Primary Preview: Here’s who’s running for Pa. governor
Pennsylvania’s high-profile U.S. Senate contest might be grabbing all the headlines, but the race to succeed Democratic Gov. Tom Wolf, who will leave office in January 2023 after serving the maximum of two, four-year terms, also is a very big deal. The race has taken on added urgency with last week’s release of a draft U.S. Supreme Court opinion toppling Roe v. Wade, which established the constitutional right to an abortion.
That’s because, in addition to wielding significant executive and regulatory authority, the commonwealth’s chief executive has the power to sign or veto legislation. And, in the case of Wolf, a former Planned Parenthood volunteer, there’s been a one-man bulwark against Republican-authored bills seeking to restrict abortion rights.
The governor also is responsible for proposing an annual budget, which is the starting point, but far from the finishing point, on how much the commonwealth spend each year on host of such policy priorities as public education, transportation, social welfare programs, agriculture, and economic development. A final product must be negotiated with, and approved by, the General Assembly by midnight on June 30, which is when the state closes its books on the fiscal year.
Just like the Senate, the Governor’s Mansion can be a launching point for greater political ambitions. In the days after the Sept. 11, 2001 attacks, then Republican Gov. Tom Ridge resigned to become President George W. Bush’s first homeland security director.
Here’s a look at the candidates who will be on the ballot on May 17.
This one’s easy: Current Pennsylvania Attorney General Josh Shapiro, 48, of Montgomery County, is running without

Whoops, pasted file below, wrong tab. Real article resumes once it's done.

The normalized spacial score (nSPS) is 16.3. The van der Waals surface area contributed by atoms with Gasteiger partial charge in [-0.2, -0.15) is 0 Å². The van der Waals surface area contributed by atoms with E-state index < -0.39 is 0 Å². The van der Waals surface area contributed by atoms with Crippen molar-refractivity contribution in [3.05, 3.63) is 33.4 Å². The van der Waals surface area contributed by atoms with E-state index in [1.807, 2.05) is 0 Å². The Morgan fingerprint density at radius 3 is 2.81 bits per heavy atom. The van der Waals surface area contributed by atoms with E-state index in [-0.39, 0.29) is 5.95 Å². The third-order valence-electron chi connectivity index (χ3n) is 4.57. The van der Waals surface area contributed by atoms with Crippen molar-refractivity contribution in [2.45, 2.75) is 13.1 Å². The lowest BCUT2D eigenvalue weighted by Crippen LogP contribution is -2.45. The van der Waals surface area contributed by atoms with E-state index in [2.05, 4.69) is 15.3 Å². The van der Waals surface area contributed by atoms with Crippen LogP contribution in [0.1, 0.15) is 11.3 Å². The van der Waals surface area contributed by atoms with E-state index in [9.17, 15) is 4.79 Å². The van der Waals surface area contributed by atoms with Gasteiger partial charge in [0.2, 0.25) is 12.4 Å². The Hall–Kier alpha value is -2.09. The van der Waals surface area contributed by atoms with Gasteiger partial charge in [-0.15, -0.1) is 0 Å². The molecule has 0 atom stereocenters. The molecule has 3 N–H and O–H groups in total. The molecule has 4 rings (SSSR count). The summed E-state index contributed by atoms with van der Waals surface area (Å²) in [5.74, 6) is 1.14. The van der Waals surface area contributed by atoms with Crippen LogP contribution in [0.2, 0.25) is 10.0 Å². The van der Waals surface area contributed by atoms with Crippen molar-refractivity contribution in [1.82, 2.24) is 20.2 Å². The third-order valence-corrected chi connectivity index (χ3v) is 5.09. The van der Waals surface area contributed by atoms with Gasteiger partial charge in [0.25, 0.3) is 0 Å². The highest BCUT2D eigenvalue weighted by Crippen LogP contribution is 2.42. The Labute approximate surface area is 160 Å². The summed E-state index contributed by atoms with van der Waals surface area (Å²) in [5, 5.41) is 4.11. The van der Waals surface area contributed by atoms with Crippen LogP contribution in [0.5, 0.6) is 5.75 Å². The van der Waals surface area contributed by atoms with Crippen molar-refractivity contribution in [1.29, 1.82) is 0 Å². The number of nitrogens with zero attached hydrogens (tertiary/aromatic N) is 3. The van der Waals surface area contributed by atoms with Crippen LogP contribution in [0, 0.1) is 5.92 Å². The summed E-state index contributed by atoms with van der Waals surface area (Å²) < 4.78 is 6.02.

opposition in this year’s nominating contest. A former state lawmaker and elected Montgomery County commissioner, Shapiro has sued the former Trump administration over environmental, abortion policies; has negotiated compromises with health care giants and police unions; argues this history of taking on “big fights” makes him a strong choice.
He is a supporter of public education; has called for increasing Pennsylvania’s minimum wage; has vowed, like Wolf, to defend abortion rights, supports legalizing recreational marijuana and expunging the records of those with non-violent marijuana-related offenses, and while supporting fighting climate change, he has not called for an end to natural gas exploration.
Barletta, 66, is a former four-term member of Congress from Luzerne County, and the former mayor of Hazleton, where he made national headlines for his hardline policies against undocumented immigrants in the northeastern Pennsylvania city. He was among former President Donald Trump’s earliest congressional backers; has argued he can win over Trump-y Democrats, and says he’s best positioned to win the nomination.
While he has said there is “very little light” between the Republican aspirants on matters of policy, Barletta, who opposes abortion and would sign legislation restricting it if he’s elected, has said he would support exceptions in cases of rape or incest, or where the life of a pregnant person is in danger.
Barletta has vowed to repeal Pennsylvania’s mail-in balloting law, noting, with a bit of a rhetorical flourish at an April debate, that “We know dead people have been voting in Pa. all our lives. Now they don’t even have to leave the cemetery. We have a process to use absentee ballots. We also have to have voter ID. We need to bring integrity to our elections.”